23. 23. These are possible user roles for SOA management. The primary users are likely to be common to most organizations. There can also be secondary and provisional users as well: Note: We consider the user roles for managing the performance and the availability of an SOA-based application. We do not include security management and its roles in this paper. Primary users: These users are the most common in most organizations. They have a critical need to use the SOA management tools for their day-to-day jobs: – Operator – Middleware and application subject matter expert Secondary users: These users have supportive roles that require occasional access to the SOA management tools. Although the tools are not a necessity for them to perform their work, the tools greatly enhance their productivity: – Performance analyst – System administrator – Web Services application developer Provisional users: These users also need access to SOA management only as the need arises. These roles use SOA management rarely, and the tools do not perform a critical role: – Enterprise system management architect – Business manager or executive1.6.1 Operator An operator or system operator is the first level of IT support personnel that might detect system, application, or performance problems. The operator or system operator job is directly related to ensuring the health of the IT environment and attaining the appropriate service level for IT operation. The primary interaction for an operator with the SOA management environment relates to: Monitoring for potential problems and correcting them Ensuring that they adhere to the system SLA Providing initial troubleshooting of a problem, and, if possible, fixing it Escalating a problem to the next level of support or subject matter expert for resolution if necessary10 Managing an SOA Environment with Tivoli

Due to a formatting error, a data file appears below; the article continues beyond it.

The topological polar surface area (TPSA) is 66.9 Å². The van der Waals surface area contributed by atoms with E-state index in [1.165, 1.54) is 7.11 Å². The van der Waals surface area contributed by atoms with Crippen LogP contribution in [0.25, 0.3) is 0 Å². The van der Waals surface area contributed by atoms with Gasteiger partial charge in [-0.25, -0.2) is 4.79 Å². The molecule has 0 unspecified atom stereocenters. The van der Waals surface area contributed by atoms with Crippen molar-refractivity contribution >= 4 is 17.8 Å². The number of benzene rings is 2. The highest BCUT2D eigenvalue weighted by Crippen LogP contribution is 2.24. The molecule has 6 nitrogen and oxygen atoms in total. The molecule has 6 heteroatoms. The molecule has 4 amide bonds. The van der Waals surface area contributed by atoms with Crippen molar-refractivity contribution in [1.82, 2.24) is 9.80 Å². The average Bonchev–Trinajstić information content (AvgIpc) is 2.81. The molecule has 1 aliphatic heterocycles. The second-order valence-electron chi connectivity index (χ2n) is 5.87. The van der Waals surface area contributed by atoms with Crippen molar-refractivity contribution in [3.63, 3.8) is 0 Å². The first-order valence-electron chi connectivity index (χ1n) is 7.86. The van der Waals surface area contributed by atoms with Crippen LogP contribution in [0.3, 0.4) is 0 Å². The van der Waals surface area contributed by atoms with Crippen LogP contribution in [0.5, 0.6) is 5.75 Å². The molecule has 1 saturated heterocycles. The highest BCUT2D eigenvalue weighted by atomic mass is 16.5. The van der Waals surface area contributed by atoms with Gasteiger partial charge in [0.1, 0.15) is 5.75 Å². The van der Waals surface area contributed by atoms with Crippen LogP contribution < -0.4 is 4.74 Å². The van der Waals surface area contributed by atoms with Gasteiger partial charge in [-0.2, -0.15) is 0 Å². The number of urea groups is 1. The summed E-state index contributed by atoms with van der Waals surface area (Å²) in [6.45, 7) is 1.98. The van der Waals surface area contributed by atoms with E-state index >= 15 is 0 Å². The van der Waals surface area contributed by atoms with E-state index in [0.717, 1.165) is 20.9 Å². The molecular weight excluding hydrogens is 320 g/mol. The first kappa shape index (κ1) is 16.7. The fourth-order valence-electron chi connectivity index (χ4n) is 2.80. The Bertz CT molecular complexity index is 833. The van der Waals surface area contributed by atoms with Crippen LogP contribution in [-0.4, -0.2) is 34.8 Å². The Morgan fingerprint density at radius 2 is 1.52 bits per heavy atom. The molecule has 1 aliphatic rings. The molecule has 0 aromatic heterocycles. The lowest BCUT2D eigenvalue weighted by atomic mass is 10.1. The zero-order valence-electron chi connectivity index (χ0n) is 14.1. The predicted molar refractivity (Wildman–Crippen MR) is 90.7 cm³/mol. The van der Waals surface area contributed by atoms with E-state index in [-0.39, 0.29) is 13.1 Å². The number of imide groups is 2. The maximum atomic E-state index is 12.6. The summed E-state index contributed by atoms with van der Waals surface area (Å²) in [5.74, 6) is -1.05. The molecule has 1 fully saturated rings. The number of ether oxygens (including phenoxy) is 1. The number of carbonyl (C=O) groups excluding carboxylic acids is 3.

24. 24. To accomplish these objectives, an operator can perform monitoring by using system management tools. The tools can provide views that the operator can use to detect color-coded conditions or troublesome values in a measurement. The tools can also provide automatic monitoring that generates events or alerts for the operator to address. In most environments, the operator must rely on alerts and events that happen on the environment instead of trying to navigate the tools to uncover problems. Using the Tivoli tools, IBM Tivoli Monitoring provides a facility for the operator to get alerts and navigate views in order to problems in the Tivoli Enterprise Portal. An alert might be sent to Tivoli Enterprise Portal to signal that a problem has occurred. On other occasions, uncovering the problem might require investigation by the operator. In either case, an operator must examine metric data to see if the operator can make a preliminary diagnosis of the problem. Event monitoring is represented by situations. ITCAM provides situations that come predefined (ready to use) or that can be modified by using the situation editor. Breaching an SLA can fire a situation to alert the operator of the problem. The situation event console displays information about these situations. Figure 1-1 shows the situation event console. Figure 1-1 Situation event console An operator can also look at the results of queries that are performed against Tivoli Enterprise Monitoring Agent. These queries can be either predefined or created by using the Tivoli Enterprise Portal query editor. The system or product administrator loads the predefined queries into the Tivoli Enterprise Portal Server. An administrator will often use the query editor to define and create queries for display on the Tivoli Enterprise Portal.1.6.2 Middleware or application subject matter expert The subject matter experts on the application or the middleware perform the in-depth problem determination. They might respond to problems that were initially uncovered by an operator. For a composite application and specifically for the SOA-based application, they must be able to see and trace the Chapter 1. Introduction to SOA management 11